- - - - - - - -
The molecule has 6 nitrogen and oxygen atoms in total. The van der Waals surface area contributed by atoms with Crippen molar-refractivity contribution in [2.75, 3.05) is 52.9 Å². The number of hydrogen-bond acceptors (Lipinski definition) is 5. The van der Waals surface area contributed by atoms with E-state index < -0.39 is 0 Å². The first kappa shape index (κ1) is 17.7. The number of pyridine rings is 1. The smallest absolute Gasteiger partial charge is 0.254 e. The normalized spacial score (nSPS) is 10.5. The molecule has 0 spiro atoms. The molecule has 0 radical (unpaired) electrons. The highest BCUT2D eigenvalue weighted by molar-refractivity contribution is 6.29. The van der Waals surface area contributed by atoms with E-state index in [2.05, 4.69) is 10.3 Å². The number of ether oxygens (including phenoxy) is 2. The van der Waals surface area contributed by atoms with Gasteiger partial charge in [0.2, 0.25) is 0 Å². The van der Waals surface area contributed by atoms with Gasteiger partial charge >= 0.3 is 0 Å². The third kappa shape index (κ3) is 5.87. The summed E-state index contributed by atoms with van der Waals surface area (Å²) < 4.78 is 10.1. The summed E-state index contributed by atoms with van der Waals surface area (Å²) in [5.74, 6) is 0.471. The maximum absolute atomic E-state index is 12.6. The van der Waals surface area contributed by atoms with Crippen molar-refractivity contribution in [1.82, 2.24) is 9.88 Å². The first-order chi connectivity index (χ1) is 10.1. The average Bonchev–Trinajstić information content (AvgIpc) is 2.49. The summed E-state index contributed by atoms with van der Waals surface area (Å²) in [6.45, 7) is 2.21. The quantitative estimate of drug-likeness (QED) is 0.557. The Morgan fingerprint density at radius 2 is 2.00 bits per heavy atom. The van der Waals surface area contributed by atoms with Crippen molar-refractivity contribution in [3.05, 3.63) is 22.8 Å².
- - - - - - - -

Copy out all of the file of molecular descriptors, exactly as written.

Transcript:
The molecule has 6 nitrogen and oxygen atoms in total. The van der Waals surface area contributed by atoms with Crippen molar-refractivity contribution in [2.75, 3.05) is 52.9 Å². The number of hydrogen-bond acceptors (Lipinski definition) is 5. The van der Waals surface area contributed by atoms with E-state index < -0.39 is 0 Å². The first kappa shape index (κ1) is 17.7. The number of pyridine rings is 1. The smallest absolute Gasteiger partial charge is 0.254 e. The normalized spacial score (nSPS) is 10.5. The molecule has 0 spiro atoms. The molecule has 0 radical (unpaired) electrons. The highest BCUT2D eigenvalue weighted by molar-refractivity contribution is 6.29. The van der Waals surface area contributed by atoms with E-state index in [2.05, 4.69) is 10.3 Å². The number of ether oxygens (including phenoxy) is 2. The van der Waals surface area contributed by atoms with Gasteiger partial charge in [0.2, 0.25) is 0 Å². The van der Waals surface area contributed by atoms with Gasteiger partial charge >= 0.3 is 0 Å². The third kappa shape index (κ3) is 5.87. The summed E-state index contributed by atoms with van der Waals surface area (Å²) < 4.78 is 10.1. The summed E-state index contributed by atoms with van der Waals surface area (Å²) in [5.74, 6) is 0.471. The maximum absolute atomic E-state index is 12.6. The van der Waals surface area contributed by atoms with Crippen molar-refractivity contribution in [1.82, 2.24) is 9.88 Å². The first-order chi connectivity index (χ1) is 10.1. The average Bonchev–Trinajstić information content (AvgIpc) is 2.49. The summed E-state index contributed by atoms with van der Waals surface area (Å²) in [6.45, 7) is 2.21. The quantitative estimate of drug-likeness (QED) is 0.557. The Morgan fingerprint density at radius 2 is 2.00 bits per heavy atom. The van der Waals surface area contributed by atoms with Crippen molar-refractivity contribution in [3.05, 3.63) is 22.8 Å².